Impact of Argo for the validation of altimetric satellite observations

Impact of Argo for the validation of altimetric satellite observations

Authors : S. Guinehut (CLS), J.F. Legeais (CLS), A. Pascual (CSIC)
Description of impact study carried out:

Satellite altimetry and Argo are strongly complementary to describe the ocean state, for ocean and climate research and for sea level rise studies. As the signals of interest are of very low amplitude and are highly sensitive to biases or errors present in the dataset, very high qualified data are required. We focus here on the calibration and validation of the altimeter Sea Level Anomalies (SLA) by comparison with Dynamic Heights Anomalies (DHA) computed from the Argo in-situ temperature and salinity (T/S) profiles. The E-AIMS activities have allowed us to determine to which extent the altimetry quality assessment is sensitive to the sampling and processing of the Argo data.

Results:

The comparison of altimetry with Argo data allows the detection of drift, jumps or anomalies in the altimeter measurements and the assessment of the impact of new altimeter standards in the Sea Level computation. Further details are available in Valladeau et al., 2012 (Valladeau G., JF Legeais, M. Ablain,
S. Guinehut and N. Picot, “Comparing Altimetry with tide gauges and Argo Profiling Floats for data quality assessment and Mean Sea Level studies”, Marine Geodesy Vol. 35 Suppl. 1, 2012.). However, the uncertainty associated with some results remains relatively high and within the E-AIMS project, we have better characterized to which extent the altimetry validation is sensitive to the Argo data and their processing. The studies have focused on several points:

  • Sensitivity to the spatial sampling of the Argo floats:  The altimeter drift detection and the global statistics between both types of data are not affected by a reduction of the number of Argo floats and a reduced spatial coverage of the in-situ network.
  • Sensitivity to the temporal sampling of the Argo profiles: A reduced temporal sampling of the floats (>10 days) can prevent us from detecting the impact of new altimeter standards in some specific situations. However, this impact is not systematically detected according to the case of study. The temporal sampling of the Argo floats should thus be maintained with at least the existing temporal coverage.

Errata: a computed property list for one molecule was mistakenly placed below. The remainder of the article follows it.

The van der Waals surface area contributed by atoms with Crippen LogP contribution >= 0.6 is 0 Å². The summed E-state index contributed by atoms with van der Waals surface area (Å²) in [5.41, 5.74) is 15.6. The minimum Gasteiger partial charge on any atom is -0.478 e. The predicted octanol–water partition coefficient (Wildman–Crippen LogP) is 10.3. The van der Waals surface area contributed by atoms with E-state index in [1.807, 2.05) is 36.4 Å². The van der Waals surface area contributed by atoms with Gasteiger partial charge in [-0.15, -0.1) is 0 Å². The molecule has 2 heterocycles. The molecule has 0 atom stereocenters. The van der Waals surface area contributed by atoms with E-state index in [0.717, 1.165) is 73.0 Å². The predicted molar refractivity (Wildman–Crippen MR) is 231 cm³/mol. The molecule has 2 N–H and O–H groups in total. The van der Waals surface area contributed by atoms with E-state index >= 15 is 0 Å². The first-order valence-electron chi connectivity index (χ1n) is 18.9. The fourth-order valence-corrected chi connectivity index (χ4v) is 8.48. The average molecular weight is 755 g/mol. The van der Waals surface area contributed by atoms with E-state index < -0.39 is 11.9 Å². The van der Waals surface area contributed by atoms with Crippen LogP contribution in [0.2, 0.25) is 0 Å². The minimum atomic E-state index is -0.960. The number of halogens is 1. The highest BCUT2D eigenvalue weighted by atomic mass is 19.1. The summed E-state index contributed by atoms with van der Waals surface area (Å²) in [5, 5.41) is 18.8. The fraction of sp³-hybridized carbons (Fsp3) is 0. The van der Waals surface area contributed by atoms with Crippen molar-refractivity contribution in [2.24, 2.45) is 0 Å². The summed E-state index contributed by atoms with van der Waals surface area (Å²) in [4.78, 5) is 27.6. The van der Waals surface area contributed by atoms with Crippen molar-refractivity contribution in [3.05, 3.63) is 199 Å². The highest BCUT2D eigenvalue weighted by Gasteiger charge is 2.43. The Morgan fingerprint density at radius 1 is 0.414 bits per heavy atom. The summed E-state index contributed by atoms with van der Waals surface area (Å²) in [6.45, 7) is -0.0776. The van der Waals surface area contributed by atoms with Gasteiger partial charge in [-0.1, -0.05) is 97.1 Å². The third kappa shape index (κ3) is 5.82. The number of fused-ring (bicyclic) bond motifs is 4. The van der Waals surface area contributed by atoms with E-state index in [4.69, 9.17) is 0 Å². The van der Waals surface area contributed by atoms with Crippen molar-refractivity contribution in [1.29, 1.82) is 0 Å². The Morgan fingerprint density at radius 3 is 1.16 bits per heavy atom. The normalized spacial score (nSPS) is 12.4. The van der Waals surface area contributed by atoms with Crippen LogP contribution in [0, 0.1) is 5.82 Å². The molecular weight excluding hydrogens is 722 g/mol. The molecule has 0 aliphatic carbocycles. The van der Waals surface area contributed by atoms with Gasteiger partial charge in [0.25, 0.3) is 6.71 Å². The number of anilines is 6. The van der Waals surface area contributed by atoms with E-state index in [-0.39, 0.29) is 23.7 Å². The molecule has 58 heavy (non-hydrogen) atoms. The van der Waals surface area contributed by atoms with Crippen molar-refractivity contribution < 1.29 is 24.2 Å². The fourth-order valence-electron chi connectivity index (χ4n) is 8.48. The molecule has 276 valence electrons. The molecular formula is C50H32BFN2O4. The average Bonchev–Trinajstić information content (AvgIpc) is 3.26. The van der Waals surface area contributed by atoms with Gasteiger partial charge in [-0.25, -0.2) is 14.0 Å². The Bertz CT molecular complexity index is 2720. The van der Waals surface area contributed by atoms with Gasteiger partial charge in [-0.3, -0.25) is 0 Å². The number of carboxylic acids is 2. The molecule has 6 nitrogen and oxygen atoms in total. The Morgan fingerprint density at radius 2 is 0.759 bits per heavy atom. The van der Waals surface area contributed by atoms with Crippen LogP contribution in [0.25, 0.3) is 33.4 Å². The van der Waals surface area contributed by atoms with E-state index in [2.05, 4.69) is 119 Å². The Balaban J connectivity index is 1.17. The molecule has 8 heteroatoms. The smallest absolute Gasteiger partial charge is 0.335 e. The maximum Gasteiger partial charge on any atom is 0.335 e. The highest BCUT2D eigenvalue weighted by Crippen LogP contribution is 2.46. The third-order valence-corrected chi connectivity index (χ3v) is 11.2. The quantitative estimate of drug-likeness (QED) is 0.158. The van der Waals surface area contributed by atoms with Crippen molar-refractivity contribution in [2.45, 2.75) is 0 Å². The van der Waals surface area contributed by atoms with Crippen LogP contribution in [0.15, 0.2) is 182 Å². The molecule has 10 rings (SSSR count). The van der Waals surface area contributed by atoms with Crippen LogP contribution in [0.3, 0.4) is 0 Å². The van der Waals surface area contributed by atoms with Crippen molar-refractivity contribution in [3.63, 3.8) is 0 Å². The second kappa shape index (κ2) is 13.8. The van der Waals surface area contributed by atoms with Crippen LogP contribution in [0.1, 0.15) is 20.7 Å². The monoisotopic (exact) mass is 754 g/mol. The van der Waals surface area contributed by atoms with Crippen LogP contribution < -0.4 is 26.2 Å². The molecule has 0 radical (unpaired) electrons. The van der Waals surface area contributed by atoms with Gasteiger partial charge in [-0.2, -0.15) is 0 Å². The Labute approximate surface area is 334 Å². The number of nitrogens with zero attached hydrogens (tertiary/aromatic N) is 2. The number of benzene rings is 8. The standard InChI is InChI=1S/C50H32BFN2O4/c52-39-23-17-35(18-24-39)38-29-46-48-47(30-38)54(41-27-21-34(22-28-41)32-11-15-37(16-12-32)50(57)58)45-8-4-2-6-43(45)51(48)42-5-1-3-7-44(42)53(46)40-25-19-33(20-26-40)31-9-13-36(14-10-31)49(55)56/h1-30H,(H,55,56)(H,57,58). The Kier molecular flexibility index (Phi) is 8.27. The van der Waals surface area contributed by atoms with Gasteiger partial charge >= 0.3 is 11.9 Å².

• Sensitivity to the reference depth for the integration of the Argo dynamic heights: The detection of the altimeter drift and the quality assessment of new altimeter standards or products are highly sensitive to the choice of this reference level. This affects the ocean coverage by the network, the physical content of the sampled water column (see figures below) and the analysis of the altimeter sea level closure budget. This has been studied globally but also in some regions such as the Mediterranean Sea. There is a balance to be found between the vertical sampling of the ocean and the spatial coverage (horizontal sampling) and this choice of reference level may vary according to the case of study (global or regional analyses, long-term trends or variances differences…). For most situations of altimeter quality assessment, the vertical extension of the Argo profiles should be extended to deeper levels.
Figures:

Standard deviation of the altimeter SLA (green) and the in-situ dynamic heights from Argo profiles with a 900 dbar reference (left) and 1900 dbar reference (right) in the Antarctic Circumpolar Current.

Article in pdf file:application/pdf E-AIMS_4.1_Altimetry_V2